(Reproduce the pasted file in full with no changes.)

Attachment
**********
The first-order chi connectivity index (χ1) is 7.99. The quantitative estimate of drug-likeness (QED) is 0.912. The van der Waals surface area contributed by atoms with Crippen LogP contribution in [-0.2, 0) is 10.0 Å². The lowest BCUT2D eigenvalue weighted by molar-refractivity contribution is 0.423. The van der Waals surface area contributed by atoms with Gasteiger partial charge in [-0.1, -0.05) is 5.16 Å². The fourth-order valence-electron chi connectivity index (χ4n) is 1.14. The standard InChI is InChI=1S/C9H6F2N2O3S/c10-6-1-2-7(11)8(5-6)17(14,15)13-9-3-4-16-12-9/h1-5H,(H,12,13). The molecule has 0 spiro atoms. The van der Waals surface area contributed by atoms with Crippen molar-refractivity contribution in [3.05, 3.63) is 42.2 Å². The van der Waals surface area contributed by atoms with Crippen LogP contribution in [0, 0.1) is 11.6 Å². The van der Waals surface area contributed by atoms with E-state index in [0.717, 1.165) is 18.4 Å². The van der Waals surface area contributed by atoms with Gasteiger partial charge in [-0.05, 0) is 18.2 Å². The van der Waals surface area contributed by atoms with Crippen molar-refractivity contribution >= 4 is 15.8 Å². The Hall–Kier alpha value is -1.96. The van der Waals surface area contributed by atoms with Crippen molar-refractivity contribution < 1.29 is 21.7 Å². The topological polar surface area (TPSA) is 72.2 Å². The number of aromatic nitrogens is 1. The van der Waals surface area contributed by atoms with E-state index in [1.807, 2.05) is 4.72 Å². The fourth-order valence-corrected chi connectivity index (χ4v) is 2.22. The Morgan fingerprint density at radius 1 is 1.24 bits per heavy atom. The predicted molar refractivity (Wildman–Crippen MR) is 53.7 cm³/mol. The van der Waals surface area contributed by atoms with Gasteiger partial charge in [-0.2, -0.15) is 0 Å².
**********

The first-order chi connectivity index (χ1) is 7.99. The quantitative estimate of drug-likeness (QED) is 0.912. The van der Waals surface area contributed by atoms with Crippen LogP contribution in [-0.2, 0) is 10.0 Å². The lowest BCUT2D eigenvalue weighted by molar-refractivity contribution is 0.423. The van der Waals surface area contributed by atoms with Gasteiger partial charge in [-0.1, -0.05) is 5.16 Å². The fourth-order valence-electron chi connectivity index (χ4n) is 1.14. The standard InChI is InChI=1S/C9H6F2N2O3S/c10-6-1-2-7(11)8(5-6)17(14,15)13-9-3-4-16-12-9/h1-5H,(H,12,13). The molecule has 0 spiro atoms. The van der Waals surface area contributed by atoms with Crippen molar-refractivity contribution in [3.05, 3.63) is 42.2 Å². The van der Waals surface area contributed by atoms with Crippen LogP contribution in [0, 0.1) is 11.6 Å². The van der Waals surface area contributed by atoms with E-state index in [0.717, 1.165) is 18.4 Å². The van der Waals surface area contributed by atoms with Gasteiger partial charge in [-0.05, 0) is 18.2 Å². The van der Waals surface area contributed by atoms with Crippen molar-refractivity contribution >= 4 is 15.8 Å². The Hall–Kier alpha value is -1.96. The van der Waals surface area contributed by atoms with Crippen molar-refractivity contribution < 1.29 is 21.7 Å². The topological polar surface area (TPSA) is 72.2 Å². The number of aromatic nitrogens is 1. The van der Waals surface area contributed by atoms with E-state index in [1.807, 2.05) is 4.72 Å². The fourth-order valence-corrected chi connectivity index (χ4v) is 2.22. The Morgan fingerprint density at radius 1 is 1.24 bits per heavy atom. The predicted molar refractivity (Wildman–Crippen MR) is 53.7 cm³/mol. The van der Waals surface area contributed by atoms with Gasteiger partial charge in [-0.2, -0.15) is 0 Å².